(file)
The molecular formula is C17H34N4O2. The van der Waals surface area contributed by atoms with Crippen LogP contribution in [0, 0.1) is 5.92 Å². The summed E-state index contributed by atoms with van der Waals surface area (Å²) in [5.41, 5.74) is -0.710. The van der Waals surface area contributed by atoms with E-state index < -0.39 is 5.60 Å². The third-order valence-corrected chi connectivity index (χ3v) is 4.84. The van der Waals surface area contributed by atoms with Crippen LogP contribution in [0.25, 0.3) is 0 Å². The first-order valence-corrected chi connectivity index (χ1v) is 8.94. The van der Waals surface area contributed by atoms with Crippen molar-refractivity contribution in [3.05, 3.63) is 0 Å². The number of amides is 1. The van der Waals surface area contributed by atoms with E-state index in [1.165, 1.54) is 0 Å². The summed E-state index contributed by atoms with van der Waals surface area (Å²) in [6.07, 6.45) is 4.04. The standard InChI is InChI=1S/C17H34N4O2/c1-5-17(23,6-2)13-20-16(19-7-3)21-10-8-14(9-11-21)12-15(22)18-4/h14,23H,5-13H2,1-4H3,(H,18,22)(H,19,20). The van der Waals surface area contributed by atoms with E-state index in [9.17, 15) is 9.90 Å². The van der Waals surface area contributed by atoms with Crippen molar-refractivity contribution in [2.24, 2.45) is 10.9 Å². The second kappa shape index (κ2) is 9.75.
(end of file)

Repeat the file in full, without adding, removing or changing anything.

The molecular formula is C17H34N4O2. The van der Waals surface area contributed by atoms with Crippen LogP contribution in [0, 0.1) is 5.92 Å². The summed E-state index contributed by atoms with van der Waals surface area (Å²) in [5.41, 5.74) is -0.710. The van der Waals surface area contributed by atoms with E-state index < -0.39 is 5.60 Å². The third-order valence-corrected chi connectivity index (χ3v) is 4.84. The van der Waals surface area contributed by atoms with Crippen LogP contribution in [0.25, 0.3) is 0 Å². The first-order valence-corrected chi connectivity index (χ1v) is 8.94. The van der Waals surface area contributed by atoms with Crippen molar-refractivity contribution in [3.05, 3.63) is 0 Å². The number of amides is 1. The van der Waals surface area contributed by atoms with E-state index in [1.165, 1.54) is 0 Å². The summed E-state index contributed by atoms with van der Waals surface area (Å²) in [6.07, 6.45) is 4.04. The standard InChI is InChI=1S/C17H34N4O2/c1-5-17(23,6-2)13-20-16(19-7-3)21-10-8-14(9-11-21)12-15(22)18-4/h14,23H,5-13H2,1-4H3,(H,18,22)(H,19,20). The van der Waals surface area contributed by atoms with E-state index in [9.17, 15) is 9.90 Å². The van der Waals surface area contributed by atoms with Crippen molar-refractivity contribution in [2.24, 2.45) is 10.9 Å². The second kappa shape index (κ2) is 9.75.